Naval Officers dirks were first issued in the 1880's. The same basic pattern was used with minor variations for numerous civilian officials. Most were machine made with chrome plated blades. They have white ray skin handles with wire wrap and brass mounts. Variations in the engraving and emblems on the mounts distinquish Naval dirks from the civilian dirks. Very rarely a naval dirk may be encountered with a hand forged blade. These were special order items using the owners or a special order blade and custom built mountings. Some of these dirks were made by the Tenshozan Tanrenjo and are so signed on the nakago.
Officers dirks were private purchase or gift items during the WW II era. They were not "issued" to Army or Navy officers; the exception being those dirks which were occasionally presented by the commanding officer to his pilots of the "Shimpu Tokubetsu Kogetai" (Divine Wind Special Attack Force). Officers dirks are generally not well made although do appear to be hand forged and do exhibit a true hamon (temperline) in most cases. The nakago is uncommonly short and rarely signed; a few are signed on the blade itself rather than on the nakago. The blades average approximately six to seven inches in length. The mounts are normally plain shirasaya although some dirks may have ivory fuchi and koiguchi and dark lacquered saya. Some dirks will have a lanyard hole in the tsuka. Officers dirks normally had leather field covers and cloth carry bags. There is basically no difference between so called kamikaze dirks and officers dirks.
Dress dirks were also carried by Japanese Navy Senior Petty Officers. They have plain brass mountings and a dark brown or black leather scabbard. The blades were machine made, approximately 10 inches in length, and chrome plated with a fuller running one half the length of the blade. Naval bandsman also carried a similar dirk which had a curved, unfullered blade.
Civil forestry officials were authorized to wear dirks from about 1903 until the end of WW II in 1945. There were two models, both in a junior and senior grade pattern. The junior grade officials pattern had silver plated mounts while the senior officials pattern had gilded brass mounts. Both may have the cherry blossom (sakura) design on the hilt and/or scabbard fittings. The hilt was covered with rayskin (same') and the scabbard was covered in black leather. Both grades had plated, machine made blades although hand forged blades have been found in this style mounts. Forestry officials dirks are relatively rare today.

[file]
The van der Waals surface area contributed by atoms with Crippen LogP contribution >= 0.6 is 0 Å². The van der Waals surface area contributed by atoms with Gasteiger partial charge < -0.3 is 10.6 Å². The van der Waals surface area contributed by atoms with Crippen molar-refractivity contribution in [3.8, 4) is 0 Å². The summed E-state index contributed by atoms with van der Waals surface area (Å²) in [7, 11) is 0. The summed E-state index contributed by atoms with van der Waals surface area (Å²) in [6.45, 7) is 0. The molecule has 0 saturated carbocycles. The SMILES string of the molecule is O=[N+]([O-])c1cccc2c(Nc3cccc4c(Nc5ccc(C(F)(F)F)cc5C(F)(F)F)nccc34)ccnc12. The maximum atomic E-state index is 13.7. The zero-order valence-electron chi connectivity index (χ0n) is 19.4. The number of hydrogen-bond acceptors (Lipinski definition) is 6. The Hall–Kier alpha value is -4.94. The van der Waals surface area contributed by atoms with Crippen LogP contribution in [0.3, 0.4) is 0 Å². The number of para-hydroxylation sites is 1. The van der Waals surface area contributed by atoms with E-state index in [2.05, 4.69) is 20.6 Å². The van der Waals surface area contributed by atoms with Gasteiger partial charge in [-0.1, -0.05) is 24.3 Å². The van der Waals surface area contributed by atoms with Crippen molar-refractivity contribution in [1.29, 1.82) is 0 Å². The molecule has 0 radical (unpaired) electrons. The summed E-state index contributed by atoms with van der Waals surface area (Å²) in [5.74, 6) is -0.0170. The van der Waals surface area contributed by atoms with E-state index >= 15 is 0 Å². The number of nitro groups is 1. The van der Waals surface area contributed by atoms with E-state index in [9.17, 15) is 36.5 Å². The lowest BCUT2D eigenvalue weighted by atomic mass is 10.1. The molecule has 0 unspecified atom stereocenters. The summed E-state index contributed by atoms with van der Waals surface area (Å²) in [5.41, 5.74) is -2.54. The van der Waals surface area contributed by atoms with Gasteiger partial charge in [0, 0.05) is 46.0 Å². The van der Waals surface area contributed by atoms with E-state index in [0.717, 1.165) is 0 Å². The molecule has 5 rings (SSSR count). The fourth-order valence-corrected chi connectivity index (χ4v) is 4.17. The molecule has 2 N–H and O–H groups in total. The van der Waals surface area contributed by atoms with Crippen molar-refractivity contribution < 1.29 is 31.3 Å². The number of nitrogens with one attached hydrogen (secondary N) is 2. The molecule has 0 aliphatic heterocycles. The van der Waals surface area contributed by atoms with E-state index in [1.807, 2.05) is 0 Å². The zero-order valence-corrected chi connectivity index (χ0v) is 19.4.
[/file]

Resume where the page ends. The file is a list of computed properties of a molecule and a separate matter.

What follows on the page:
In 1909 the Japanese National Railroad instituted dirks for its officials. These are similar in design to the Naval Officer's dirks, but have wire wrapped, dark rayskin (same') covered handles. The emblem on the handle is the Kiri mon and the kashira (top cap) has a wheel motif. The mounts are gilt brass. The scabbard is black leather. All railroad dirk blades are machine made and chrome plated with a fuller running the length of the blade. Other civil official's dirks were quite similar but with different emblems denoting the agency or organization.
REPRODUCTIONS AND FAKES
There are numerous other styles of Japanese military and civilian dirks from the war era; including diplomatic dirks, officers dirks, various civilian dirks and others. Refer to the excellent works of Richard Fuller and Ron Gregory in their books on Japanese military swords. See the book page for details.
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